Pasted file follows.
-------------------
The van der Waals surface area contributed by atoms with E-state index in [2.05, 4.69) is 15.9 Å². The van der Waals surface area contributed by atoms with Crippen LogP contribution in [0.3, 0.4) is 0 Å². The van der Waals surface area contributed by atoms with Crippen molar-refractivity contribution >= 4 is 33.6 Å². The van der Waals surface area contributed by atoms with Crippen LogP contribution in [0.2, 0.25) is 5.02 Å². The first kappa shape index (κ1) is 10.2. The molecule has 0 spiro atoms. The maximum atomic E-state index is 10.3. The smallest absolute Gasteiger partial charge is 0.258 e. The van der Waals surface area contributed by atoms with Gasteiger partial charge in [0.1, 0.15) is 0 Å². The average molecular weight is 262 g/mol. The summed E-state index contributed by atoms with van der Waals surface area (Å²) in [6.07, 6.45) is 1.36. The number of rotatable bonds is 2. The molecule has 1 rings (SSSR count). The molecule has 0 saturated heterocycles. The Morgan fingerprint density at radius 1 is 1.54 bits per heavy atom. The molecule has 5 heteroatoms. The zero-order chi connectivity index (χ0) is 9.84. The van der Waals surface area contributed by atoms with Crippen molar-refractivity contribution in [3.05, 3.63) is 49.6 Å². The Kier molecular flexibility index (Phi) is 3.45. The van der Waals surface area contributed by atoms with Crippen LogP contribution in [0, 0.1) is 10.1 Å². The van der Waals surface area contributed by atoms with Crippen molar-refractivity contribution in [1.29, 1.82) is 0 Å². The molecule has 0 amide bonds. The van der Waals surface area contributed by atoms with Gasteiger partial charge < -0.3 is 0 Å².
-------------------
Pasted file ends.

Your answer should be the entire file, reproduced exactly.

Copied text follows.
The van der Waals surface area contributed by atoms with E-state index in [2.05, 4.69) is 15.9 Å². The van der Waals surface area contributed by atoms with Crippen LogP contribution in [0.3, 0.4) is 0 Å². The van der Waals surface area contributed by atoms with Crippen molar-refractivity contribution >= 4 is 33.6 Å². The van der Waals surface area contributed by atoms with Crippen LogP contribution in [0.2, 0.25) is 5.02 Å². The first kappa shape index (κ1) is 10.2. The molecule has 0 spiro atoms. The maximum atomic E-state index is 10.3. The smallest absolute Gasteiger partial charge is 0.258 e. The van der Waals surface area contributed by atoms with Gasteiger partial charge in [0.1, 0.15) is 0 Å². The average molecular weight is 262 g/mol. The summed E-state index contributed by atoms with van der Waals surface area (Å²) in [6.07, 6.45) is 1.36. The number of rotatable bonds is 2. The molecule has 1 rings (SSSR count). The molecule has 0 saturated heterocycles. The Morgan fingerprint density at radius 1 is 1.54 bits per heavy atom. The molecule has 5 heteroatoms. The zero-order chi connectivity index (χ0) is 9.84. The van der Waals surface area contributed by atoms with Crippen molar-refractivity contribution in [3.05, 3.63) is 49.6 Å². The Kier molecular flexibility index (Phi) is 3.45. The van der Waals surface area contributed by atoms with Crippen LogP contribution in [0, 0.1) is 10.1 Å². The van der Waals surface area contributed by atoms with Crippen molar-refractivity contribution in [1.29, 1.82) is 0 Å². The molecule has 0 amide bonds. The van der Waals surface area contributed by atoms with Gasteiger partial charge < -0.3 is 0 Å².